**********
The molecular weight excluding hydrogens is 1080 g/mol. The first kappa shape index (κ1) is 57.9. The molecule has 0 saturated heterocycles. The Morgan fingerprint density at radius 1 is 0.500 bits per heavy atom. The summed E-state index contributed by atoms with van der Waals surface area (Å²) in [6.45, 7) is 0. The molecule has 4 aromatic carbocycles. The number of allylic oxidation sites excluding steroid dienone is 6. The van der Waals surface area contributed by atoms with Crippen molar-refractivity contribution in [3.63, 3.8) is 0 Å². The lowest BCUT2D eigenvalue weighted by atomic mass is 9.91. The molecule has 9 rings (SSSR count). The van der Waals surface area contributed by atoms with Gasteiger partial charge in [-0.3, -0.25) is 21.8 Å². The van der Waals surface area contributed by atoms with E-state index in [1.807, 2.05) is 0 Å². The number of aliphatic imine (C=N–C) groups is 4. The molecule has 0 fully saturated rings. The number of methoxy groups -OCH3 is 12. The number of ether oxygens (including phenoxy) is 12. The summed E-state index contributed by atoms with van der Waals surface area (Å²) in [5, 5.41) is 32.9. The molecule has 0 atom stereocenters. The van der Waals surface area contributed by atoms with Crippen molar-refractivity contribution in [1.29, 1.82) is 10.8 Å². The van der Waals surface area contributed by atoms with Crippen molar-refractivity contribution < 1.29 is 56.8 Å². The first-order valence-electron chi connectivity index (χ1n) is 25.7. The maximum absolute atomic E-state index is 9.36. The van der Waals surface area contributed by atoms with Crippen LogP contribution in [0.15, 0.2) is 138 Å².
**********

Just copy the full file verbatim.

The molecular weight excluding hydrogens is 1080 g/mol. The first kappa shape index (κ1) is 57.9. The molecule has 0 saturated heterocycles. The Morgan fingerprint density at radius 1 is 0.500 bits per heavy atom. The summed E-state index contributed by atoms with van der Waals surface area (Å²) in [6.45, 7) is 0. The molecule has 4 aromatic carbocycles. The number of allylic oxidation sites excluding steroid dienone is 6. The van der Waals surface area contributed by atoms with Crippen molar-refractivity contribution in [3.63, 3.8) is 0 Å². The lowest BCUT2D eigenvalue weighted by atomic mass is 9.91. The molecule has 9 rings (SSSR count). The van der Waals surface area contributed by atoms with Gasteiger partial charge in [-0.3, -0.25) is 21.8 Å². The van der Waals surface area contributed by atoms with E-state index in [1.807, 2.05) is 0 Å². The number of aliphatic imine (C=N–C) groups is 4. The molecule has 0 fully saturated rings. The number of methoxy groups -OCH3 is 12. The number of ether oxygens (including phenoxy) is 12. The summed E-state index contributed by atoms with van der Waals surface area (Å²) in [5, 5.41) is 32.9. The molecule has 0 atom stereocenters. The van der Waals surface area contributed by atoms with Crippen molar-refractivity contribution in [1.29, 1.82) is 10.8 Å². The van der Waals surface area contributed by atoms with Crippen molar-refractivity contribution < 1.29 is 56.8 Å². The first-order valence-electron chi connectivity index (χ1n) is 25.7. The maximum absolute atomic E-state index is 9.36. The van der Waals surface area contributed by atoms with Crippen LogP contribution in [0.15, 0.2) is 138 Å².